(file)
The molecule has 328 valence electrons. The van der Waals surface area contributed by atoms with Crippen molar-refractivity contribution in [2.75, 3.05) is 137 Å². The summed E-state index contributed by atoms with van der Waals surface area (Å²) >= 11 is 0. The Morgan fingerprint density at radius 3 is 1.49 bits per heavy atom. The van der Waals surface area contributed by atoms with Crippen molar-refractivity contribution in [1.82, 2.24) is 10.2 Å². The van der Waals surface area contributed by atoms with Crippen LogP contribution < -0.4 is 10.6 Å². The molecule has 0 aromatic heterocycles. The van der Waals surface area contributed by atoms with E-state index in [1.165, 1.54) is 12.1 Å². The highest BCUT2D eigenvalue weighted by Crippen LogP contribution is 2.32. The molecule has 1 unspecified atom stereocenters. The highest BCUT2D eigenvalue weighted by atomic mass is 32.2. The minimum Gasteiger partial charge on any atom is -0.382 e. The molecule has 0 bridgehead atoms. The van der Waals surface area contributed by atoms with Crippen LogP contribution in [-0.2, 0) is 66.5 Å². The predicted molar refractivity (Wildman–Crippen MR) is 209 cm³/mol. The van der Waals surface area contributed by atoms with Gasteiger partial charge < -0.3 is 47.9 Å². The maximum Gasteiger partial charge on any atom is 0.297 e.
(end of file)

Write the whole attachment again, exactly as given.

The molecule has 328 valence electrons. The van der Waals surface area contributed by atoms with Crippen molar-refractivity contribution in [2.75, 3.05) is 137 Å². The summed E-state index contributed by atoms with van der Waals surface area (Å²) >= 11 is 0. The Morgan fingerprint density at radius 3 is 1.49 bits per heavy atom. The van der Waals surface area contributed by atoms with Crippen molar-refractivity contribution in [1.82, 2.24) is 10.2 Å². The van der Waals surface area contributed by atoms with Crippen LogP contribution < -0.4 is 10.6 Å². The molecule has 0 aromatic heterocycles. The van der Waals surface area contributed by atoms with E-state index in [1.165, 1.54) is 12.1 Å². The highest BCUT2D eigenvalue weighted by Crippen LogP contribution is 2.32. The molecule has 1 unspecified atom stereocenters. The highest BCUT2D eigenvalue weighted by atomic mass is 32.2. The minimum Gasteiger partial charge on any atom is -0.382 e. The molecule has 0 bridgehead atoms. The van der Waals surface area contributed by atoms with Crippen LogP contribution in [-0.2, 0) is 66.5 Å². The predicted molar refractivity (Wildman–Crippen MR) is 209 cm³/mol. The van der Waals surface area contributed by atoms with Gasteiger partial charge < -0.3 is 47.9 Å². The maximum Gasteiger partial charge on any atom is 0.297 e.